Fresh Air with Terry Gross is weekday magazine of contemporary arts and issues with intimate conversations and unusual insights.
The neurologist, who died Sunday, saw "infinitely moving, dramatic, romantic situations" during his decades studying the human brain. Fresh Air remembers Sacks with interviews from 1985 and 2012.
The musical and graphic novel 'Fun Home' describe Alison Bechdel's coming out, and her dad's closeted homosexuality. She says, "In many ways ... my professional career has been a reaction to my father's life." 'Fun Home' won five Tonys this year, including the award for best musical. Lyricst Lisa Kron and composer Jeanine Tesori join Bechdel in the conversation. Sarah Hepola once got so drunk that she gave a presentation to 300 people — and didn't remember a thing the next day. She wrestles with her reasons for drinking in the memoir 'Blackout.'
Writer Chris Offutt's late father went from running a small insurance agency to writing more than 400 books, mostly pornography. Offutt discusses his father's career. Also, Larry David talks about his Broadway show 'Fish in the Dark,' and how his character on 'Curb Your Enthusiasm' changed him in real life. [Originally broadcast March 2015]
Actor Adam Driver of 'Girls' stars in Noah Baumbach's film, 'While We're Young.' He talks about leaving the Marines for Juilliard, doing sex scenes in 'Girls,' and why he'll never watch his own performances. [Originally broadcast April 2015] John Powers reviews the the USA series 'Mr.Robot.'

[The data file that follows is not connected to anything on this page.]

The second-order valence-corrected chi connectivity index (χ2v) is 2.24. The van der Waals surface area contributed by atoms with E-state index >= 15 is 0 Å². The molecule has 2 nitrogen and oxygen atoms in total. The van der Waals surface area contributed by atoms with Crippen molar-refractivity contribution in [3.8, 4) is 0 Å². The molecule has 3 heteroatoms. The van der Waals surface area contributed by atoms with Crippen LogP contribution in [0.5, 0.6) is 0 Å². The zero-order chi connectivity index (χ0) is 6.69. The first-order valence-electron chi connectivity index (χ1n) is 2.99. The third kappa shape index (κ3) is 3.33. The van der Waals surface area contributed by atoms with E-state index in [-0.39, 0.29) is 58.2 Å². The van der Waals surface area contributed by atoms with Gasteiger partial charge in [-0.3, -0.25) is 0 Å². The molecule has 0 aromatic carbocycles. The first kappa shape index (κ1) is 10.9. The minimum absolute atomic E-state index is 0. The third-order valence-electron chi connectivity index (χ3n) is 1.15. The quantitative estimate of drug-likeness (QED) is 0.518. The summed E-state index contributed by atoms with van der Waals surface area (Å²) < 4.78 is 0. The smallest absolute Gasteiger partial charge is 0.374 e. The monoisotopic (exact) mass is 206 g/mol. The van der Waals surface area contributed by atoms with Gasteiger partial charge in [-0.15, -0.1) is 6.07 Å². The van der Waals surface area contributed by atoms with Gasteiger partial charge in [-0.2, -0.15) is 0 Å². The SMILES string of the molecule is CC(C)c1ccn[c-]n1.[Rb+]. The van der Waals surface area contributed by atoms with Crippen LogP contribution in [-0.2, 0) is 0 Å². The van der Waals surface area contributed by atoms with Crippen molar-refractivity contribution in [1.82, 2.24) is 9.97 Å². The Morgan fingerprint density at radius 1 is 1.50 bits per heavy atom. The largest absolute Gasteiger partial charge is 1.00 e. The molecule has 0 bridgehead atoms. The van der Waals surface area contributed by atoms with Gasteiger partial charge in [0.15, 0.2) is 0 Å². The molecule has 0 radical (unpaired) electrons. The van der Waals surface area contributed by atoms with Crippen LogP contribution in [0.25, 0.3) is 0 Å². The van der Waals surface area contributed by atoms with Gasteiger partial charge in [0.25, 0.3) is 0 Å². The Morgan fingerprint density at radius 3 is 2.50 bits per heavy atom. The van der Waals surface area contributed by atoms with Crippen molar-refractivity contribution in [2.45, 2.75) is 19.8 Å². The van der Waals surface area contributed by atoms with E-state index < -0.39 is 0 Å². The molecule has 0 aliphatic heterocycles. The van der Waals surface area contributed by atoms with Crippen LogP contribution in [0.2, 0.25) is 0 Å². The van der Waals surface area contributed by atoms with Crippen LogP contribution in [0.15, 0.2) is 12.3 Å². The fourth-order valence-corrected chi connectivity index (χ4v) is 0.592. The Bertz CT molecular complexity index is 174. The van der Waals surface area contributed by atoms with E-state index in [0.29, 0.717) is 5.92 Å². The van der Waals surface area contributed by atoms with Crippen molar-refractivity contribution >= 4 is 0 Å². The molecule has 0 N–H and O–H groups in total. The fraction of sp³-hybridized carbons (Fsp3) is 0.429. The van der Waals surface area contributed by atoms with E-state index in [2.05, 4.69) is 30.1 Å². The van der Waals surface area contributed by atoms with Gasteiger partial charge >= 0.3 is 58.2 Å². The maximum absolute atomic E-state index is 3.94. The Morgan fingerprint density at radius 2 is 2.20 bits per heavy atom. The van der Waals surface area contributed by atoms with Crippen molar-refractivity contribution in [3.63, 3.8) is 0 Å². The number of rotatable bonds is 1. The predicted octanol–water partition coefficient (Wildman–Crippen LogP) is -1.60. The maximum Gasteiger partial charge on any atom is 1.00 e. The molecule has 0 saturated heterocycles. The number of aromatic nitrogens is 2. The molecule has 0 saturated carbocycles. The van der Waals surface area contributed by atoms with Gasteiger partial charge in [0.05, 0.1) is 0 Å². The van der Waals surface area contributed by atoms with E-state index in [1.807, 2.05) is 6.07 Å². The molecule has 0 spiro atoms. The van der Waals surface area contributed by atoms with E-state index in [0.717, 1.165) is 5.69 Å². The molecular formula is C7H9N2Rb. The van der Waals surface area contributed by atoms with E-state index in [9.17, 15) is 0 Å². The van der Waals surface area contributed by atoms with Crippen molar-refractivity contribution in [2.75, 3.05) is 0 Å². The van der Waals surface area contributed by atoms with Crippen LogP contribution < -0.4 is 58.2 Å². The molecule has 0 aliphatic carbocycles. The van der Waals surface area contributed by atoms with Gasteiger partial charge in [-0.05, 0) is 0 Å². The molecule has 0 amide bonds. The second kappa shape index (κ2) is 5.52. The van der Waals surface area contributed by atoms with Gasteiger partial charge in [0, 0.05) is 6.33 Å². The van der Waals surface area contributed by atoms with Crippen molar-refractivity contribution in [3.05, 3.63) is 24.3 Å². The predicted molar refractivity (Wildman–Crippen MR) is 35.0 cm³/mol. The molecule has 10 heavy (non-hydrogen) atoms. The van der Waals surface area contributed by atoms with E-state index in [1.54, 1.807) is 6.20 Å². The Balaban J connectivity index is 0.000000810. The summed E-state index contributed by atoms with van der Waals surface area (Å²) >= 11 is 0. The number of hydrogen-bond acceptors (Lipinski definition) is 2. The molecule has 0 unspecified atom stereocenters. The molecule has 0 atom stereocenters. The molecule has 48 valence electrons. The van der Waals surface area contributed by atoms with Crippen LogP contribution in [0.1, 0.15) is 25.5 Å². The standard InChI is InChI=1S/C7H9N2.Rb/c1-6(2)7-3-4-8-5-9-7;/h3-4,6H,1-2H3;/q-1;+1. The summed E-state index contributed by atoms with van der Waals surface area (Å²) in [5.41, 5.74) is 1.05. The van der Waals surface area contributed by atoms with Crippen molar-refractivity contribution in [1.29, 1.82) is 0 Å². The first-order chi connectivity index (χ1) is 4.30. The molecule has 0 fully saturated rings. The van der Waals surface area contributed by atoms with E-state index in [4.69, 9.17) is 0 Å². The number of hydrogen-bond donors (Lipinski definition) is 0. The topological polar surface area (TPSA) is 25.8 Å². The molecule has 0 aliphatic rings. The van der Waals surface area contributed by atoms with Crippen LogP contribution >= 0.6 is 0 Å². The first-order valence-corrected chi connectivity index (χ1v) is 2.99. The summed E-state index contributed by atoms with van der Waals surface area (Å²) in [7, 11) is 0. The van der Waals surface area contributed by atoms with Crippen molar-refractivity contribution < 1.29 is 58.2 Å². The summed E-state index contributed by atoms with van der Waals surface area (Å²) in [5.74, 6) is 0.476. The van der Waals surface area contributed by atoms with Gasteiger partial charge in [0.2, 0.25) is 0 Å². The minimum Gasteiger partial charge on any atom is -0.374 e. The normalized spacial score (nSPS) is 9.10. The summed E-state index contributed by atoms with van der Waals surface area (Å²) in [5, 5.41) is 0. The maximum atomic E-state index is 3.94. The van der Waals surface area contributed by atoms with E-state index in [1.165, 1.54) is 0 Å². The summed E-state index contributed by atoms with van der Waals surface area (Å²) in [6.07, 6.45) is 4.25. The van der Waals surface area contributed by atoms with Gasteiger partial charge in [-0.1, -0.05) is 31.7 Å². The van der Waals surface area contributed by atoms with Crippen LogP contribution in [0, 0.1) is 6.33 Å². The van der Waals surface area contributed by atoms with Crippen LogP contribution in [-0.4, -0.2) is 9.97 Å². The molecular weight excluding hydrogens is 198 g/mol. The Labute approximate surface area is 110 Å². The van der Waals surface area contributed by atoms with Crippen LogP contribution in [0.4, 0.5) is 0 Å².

Larry Wilmore discusses Bill Cosby, being a "blerd" (black nerd), and the advice Jon Stewart gave him. He hosts his 100th episode of 'The Nightly Show' this week. John Powers reviews the new documentary 'Best of Enemies' about the 1968 debates between William F. Buckley and Gore Vidal — who hated each other. Actress Lily Tomlin stars in the film 'Grandma' and with Jane Fonda in the Netflix series 'Grace and Frankie.' We discuss her life and work, including her marrying her long, long time partner Jane Wagner a year and a half ago.
From self-driving cars to automated warehouses, humans are being pushed out of the equation. Soon, robots will "do a million other things we can't even conceive of," author John Markoff says. TV critic David Bianculli reviews the IFC spoof 'Documentary Now!' and the prequel series 'Fear the Walking Dead.'